[News Focus] Age gap observed in unemployment benefits


A man applied for unemployment benefits at a regional office of the Center for Employment and Welfare Plus in Seoul earlier this year. (Yonhap)

SEJONG – Recent data from a state-funded agency suggests that South Koreans in their 20s and 60s have been hit hardest by the novel coronavirus in terms of job security, with a notable disparity between generations – or somewhat according to gender at same age groups – in the process of being published.

This is shown by a comparison of unemployment benefits paid to people who have lost their jobs or closed small businesses, offered by the Korea Employment Information Service. Its data provides the growth in the count of benefit recipients by generation and sex.

Among the top 10 working age groups – those in their 20s, 30s, 40s, 50s and 60s by gender – men and women in their 20s, and men and women in their 60s were the top four in benefit recipient growth since December 2019, a month before COVID-19 initially hit the country.

Men in their 20s lead the list, with the number of beneficiaries increasing 96.2% from 21,051 in December 2019 to 41,314 in February 2021. Men in their 60s rank second with an increase by 94.3%, from 56,729 to 110,228.

During the corresponding period, No. 3 and No. 4 were women in their twenties and women in their sixties, respectively, with an increase of 87.8% to 64,160 and 86.8% to 68,020 .

(Graphic by Kim Sun-young / The Korea Herald)

(Graphic by Kim Sun-young / The Korea Herald)

This de facto means that young workers with lower expertise and shorter careers have been the main target of layoffs over the past year in the corporate sector. A Seoul-based employee in a tourism industry said “his company had no choice but to initially lay off people in their twenties in the second and third quarters of last year.”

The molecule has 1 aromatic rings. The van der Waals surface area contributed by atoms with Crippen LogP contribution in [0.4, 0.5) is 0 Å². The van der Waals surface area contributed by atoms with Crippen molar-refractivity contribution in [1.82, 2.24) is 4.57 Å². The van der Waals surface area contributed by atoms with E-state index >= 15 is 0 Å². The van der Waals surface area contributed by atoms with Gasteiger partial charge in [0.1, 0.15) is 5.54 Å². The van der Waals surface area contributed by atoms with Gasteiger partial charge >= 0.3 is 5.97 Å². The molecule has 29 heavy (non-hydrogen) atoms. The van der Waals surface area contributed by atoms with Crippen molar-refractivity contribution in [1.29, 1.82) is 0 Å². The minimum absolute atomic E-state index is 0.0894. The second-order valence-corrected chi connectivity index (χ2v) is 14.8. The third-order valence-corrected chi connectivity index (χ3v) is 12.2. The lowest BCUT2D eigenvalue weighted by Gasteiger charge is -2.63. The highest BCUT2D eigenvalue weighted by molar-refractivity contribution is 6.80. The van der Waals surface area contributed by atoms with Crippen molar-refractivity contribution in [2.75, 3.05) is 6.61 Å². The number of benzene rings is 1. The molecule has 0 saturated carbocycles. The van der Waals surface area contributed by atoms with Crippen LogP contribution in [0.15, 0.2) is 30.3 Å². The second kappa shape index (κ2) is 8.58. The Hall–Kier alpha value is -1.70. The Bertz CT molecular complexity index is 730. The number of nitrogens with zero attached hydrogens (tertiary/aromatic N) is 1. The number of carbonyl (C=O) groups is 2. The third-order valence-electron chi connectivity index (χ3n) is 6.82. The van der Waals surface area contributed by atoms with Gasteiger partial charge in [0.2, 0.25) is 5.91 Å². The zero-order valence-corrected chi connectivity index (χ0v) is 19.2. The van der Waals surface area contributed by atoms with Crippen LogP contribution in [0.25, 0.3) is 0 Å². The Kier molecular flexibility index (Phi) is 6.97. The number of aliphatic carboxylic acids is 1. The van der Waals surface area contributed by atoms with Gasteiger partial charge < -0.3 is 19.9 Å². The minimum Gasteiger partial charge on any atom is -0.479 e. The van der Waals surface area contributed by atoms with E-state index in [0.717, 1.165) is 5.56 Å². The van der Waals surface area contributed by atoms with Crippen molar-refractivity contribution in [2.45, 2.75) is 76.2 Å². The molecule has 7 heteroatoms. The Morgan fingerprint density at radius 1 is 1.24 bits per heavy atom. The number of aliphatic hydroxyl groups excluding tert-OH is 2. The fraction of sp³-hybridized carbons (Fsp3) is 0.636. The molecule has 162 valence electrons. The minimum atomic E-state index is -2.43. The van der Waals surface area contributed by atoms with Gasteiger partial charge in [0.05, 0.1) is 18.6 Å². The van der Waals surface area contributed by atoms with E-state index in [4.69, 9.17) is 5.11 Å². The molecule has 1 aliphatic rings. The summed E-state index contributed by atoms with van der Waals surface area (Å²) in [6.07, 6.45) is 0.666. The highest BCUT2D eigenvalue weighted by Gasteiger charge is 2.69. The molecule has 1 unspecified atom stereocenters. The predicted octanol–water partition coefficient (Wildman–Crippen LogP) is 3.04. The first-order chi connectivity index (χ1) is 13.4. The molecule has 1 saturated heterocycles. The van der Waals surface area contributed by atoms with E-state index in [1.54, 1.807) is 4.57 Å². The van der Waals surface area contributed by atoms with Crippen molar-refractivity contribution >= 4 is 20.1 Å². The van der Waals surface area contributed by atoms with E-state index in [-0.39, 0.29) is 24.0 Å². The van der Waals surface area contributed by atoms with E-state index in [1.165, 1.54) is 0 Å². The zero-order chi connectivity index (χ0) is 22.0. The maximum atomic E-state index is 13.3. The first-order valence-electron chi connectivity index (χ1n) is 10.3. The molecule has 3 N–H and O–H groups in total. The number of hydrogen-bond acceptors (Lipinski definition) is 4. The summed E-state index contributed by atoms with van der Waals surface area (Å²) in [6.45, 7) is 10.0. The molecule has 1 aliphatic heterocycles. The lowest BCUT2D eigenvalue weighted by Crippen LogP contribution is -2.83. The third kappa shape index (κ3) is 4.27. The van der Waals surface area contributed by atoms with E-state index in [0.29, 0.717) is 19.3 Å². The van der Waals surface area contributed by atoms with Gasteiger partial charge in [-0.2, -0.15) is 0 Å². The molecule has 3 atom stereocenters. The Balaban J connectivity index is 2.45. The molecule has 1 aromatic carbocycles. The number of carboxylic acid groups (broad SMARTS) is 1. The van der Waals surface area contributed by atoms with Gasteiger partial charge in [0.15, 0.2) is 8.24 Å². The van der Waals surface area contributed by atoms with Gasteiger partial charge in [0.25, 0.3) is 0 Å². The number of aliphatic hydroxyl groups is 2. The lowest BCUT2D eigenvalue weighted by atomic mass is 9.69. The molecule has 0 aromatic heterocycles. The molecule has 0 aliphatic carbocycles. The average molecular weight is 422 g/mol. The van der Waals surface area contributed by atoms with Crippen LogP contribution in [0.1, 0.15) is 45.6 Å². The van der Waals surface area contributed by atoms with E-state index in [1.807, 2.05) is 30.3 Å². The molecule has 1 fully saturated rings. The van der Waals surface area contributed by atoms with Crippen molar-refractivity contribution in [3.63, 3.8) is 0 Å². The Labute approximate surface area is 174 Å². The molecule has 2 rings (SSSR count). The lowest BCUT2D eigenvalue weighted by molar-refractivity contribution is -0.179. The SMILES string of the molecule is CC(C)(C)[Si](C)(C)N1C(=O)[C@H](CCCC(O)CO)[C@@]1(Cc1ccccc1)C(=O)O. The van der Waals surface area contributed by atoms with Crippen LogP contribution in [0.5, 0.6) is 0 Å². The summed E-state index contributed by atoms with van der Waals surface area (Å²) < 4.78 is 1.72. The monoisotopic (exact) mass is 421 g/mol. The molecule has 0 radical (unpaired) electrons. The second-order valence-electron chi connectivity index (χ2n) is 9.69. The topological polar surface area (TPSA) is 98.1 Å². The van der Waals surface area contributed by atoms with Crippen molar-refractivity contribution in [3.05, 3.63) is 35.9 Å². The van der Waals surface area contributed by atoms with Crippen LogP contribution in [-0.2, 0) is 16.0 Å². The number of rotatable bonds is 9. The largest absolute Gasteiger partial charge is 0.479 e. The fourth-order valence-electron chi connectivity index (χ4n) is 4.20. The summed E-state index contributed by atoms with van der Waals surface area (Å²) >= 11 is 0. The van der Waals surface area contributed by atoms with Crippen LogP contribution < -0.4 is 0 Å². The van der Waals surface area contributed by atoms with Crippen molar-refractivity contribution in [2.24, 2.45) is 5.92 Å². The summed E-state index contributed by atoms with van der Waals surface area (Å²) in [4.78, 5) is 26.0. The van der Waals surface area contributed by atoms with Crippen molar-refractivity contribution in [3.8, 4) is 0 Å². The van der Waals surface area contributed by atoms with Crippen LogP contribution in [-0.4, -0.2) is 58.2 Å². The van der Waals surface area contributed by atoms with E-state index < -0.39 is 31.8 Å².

In addition, many young people in their twenties working as contractors in the service sector involving convenience stores and cafes could be the main victims.

At the same time, it is estimated that a large part of the self-employed have closed their micro-businesses or suffered huge declines in their sales. A large proportion of Korean workers in their 60s are in non-regular employment or own a microenterprise.

“It is irrefutable that temporary or part-time workers in their 60s could be a primary target for layoffs in this unexpected recession of last year (negative 1% year-on-year GDP growth),” said a researcher on work.

People in this occupation could also receive unemployment benefits when their percentage of sales drop reaches the ceiling set by the government, provided they have paid premiums to state-run employment insurance.

The No.5 was men in their 50s with an increase of 57.2% during the period December 2019-February 2021, followed by women in their 40s with 55.4%.

Next come men in their forties at 48% and women in their fifties at 46%. It is estimated that many of the benefit recipients in these two groups were self-employed.

Data from KEIS showed that male and female beneficiaries in their 30s posted the smallest (40.1%) and second smallest increase (44.2%) in the tally, although the numbers were not negligible. This indicates that companies have been relatively reluctant to lay off workers at some stage in their careers.

More serious is the fact that a growing part of the younger generation has become independent, such as food retailers or cafe owners in recent years.

Although the government has offered young small business owners grants such as low-interest loans, uncertainty over their survival in the market could increase if a longer-than-expected pandemic phase continues.

Meanwhile, more and more researchers are raising the possibility that the state’s reserves for payments to the unemployed will run out in the medium term amid the continued renewal of record levels in monthly or annual payment balances.

By Kim Yon-se ([email protected])

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